The total purchase price for the truck was $242,855.
The Larrabee Fire Association recently received a USDA grant in the amount of $189,000, which left the department with a $52,855 shortfall. However, Freed stated that the department has $14,000 in savings to go towards the truck.
Freed told the Board that the LFA had looked at what their needs were and did a lot of shopping around before they found a slightly used International 4400 from Toyne, Inc. of Breda, Iowa that had been used as a demo unit and had a total of 8,000 miles on the vehicle.
Freed went on to say that he also believes that having good equipment and facilities help smaller fire stations draw recruits. In previous years, the Board had allocated $15,000 to help with the expansion of the LFD, which effectively doubled the size of the station along with supplying a meeting room and small kitchenette.
Freed stated that since that construction project has been completed that it has been used for many different functions, including hosting Larrabee City Council meetings, as well as training exercises for the LFD, along with the Cherokee County Sheriff's office which has used the facility.
The Board told Freed and Mullins that they would help some how.
After Freed and Mullins left, the Board began discussing how much to allocate to the LFD. Supervisor Mark Leeds stated that they always talk amongst them self that there is a need to keep and attract younger members to these small community and suggested that the Board kick-in $20,000.
A motion was called and the Board approved $20,000 to the LFD.
Also addressing the Board were Don Pitts, Ken Slater and Bud Clow who gave the Board an update on the current situation of the Pellet Plant at the Cherokee Landfill.
The Plant had recently received the news that its biggest costumer Poet ethanol producer of Sioux Falls, S.D. had reduced its order from 16 tons a year to four tons a year.
Stricter admission demands by the EPA, along with cheaper methane gas prices has forced that company to reformulate its mixture percent and therefore create less demand for the pellets.
Those same EPA demands have also affected the Landfill Pellet Plant itself. When the plant first began to operate it met all requirements. However those requirements have changed so a new test will have to be done in the spring to determine if the plant is in compliance. If not, there are several options to be done according to Pitts.
The plant would have to put a bag filtering system to catch emissions or have a scrubber that would practical clean the smokestack. The two most naturally occurring elements that the EPA has made stronger regulations for are lime and chlorine.
Due to the lack of customers and the spring testing, the plant will effectively be closed until this May, stated Pitts.
Clow and Slater stated that they are currently working with the Cherokee County Economical Development Corporation to find new clients, along with focusing on Cherokee County Business that use boilers to demonstrate what can be done with these pellets that are made from recycled material from the Cherokee County Landfill and can produce 75 tons a day at full operation. One ton of the pellets generate 8,000 BTUs.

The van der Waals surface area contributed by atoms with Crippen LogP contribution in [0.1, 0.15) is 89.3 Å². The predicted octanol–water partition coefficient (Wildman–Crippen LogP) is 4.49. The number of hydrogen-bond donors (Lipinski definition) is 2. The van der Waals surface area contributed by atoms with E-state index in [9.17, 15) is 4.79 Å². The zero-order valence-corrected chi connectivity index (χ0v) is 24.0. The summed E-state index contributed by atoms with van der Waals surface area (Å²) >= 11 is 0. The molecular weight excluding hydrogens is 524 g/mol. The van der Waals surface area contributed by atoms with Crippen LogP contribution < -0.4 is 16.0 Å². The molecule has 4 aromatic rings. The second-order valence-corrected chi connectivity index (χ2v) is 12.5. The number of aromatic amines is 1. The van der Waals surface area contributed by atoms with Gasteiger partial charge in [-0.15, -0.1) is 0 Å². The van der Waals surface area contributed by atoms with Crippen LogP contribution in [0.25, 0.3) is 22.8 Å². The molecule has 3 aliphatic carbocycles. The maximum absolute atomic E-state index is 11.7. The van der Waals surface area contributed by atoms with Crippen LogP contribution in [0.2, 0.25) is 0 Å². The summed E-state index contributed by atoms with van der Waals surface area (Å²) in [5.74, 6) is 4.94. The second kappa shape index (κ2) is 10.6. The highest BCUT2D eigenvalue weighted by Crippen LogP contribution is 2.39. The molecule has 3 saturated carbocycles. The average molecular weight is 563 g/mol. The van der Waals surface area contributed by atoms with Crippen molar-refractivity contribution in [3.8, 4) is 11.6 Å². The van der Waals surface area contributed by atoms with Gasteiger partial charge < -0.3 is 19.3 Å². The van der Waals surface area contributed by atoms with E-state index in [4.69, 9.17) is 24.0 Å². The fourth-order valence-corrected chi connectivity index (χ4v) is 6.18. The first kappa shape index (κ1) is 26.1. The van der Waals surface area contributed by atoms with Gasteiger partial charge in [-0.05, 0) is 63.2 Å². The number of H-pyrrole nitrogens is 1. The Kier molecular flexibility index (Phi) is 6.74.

Cherokee County Attorney Ryan Kolpin addressed the Board to inform them that while seeking information on a County-owned piece of property near the Cherokee Rural Water offices, that he and Cherokee County Auditor Kris Glienke had discovered several more small parcels owned by the County.
For the past year the Board has been trying to locate and get County-owned property back on to the tax rolls.
The problem with those small pieces of land near the Cherokee Rural Water is that the County entered into an agreement nearly 40 years ago with the original property owner to mine gravel from those locations.
It was agreed at the time that when the County was done with the land that it would go back to the owners Merle and William Robinson.
The Robinsons are deceased so the County now would have to deal the Robinson's estate.
The next steps are to contact the heir of the estate, said Kolpin, and then turn the property back over to the prime beneficiary.
Kolpin then addressed the Spencer Hospital Contract for Mental Health Services. He stated his opinion to the Board, which was that he was not happy with the deal but advises it for one year. If there are Cherokee County residents who have to have service provided by SHMHS a cheaper rate is supplied with the County if contracted.
Kolpin also suggested the same for the proposed Synergy Center Contract for substance abuse services. The Board took Kolpin's advice under consideration and the contracts were tabled until a later time.
In other business, the Board passed a resolution to amend the FY11 DOT budget by the amount of $601,000.
The Board also passed an amendment to increase the FY11 Public Health Emergency Response Contract by $20,223.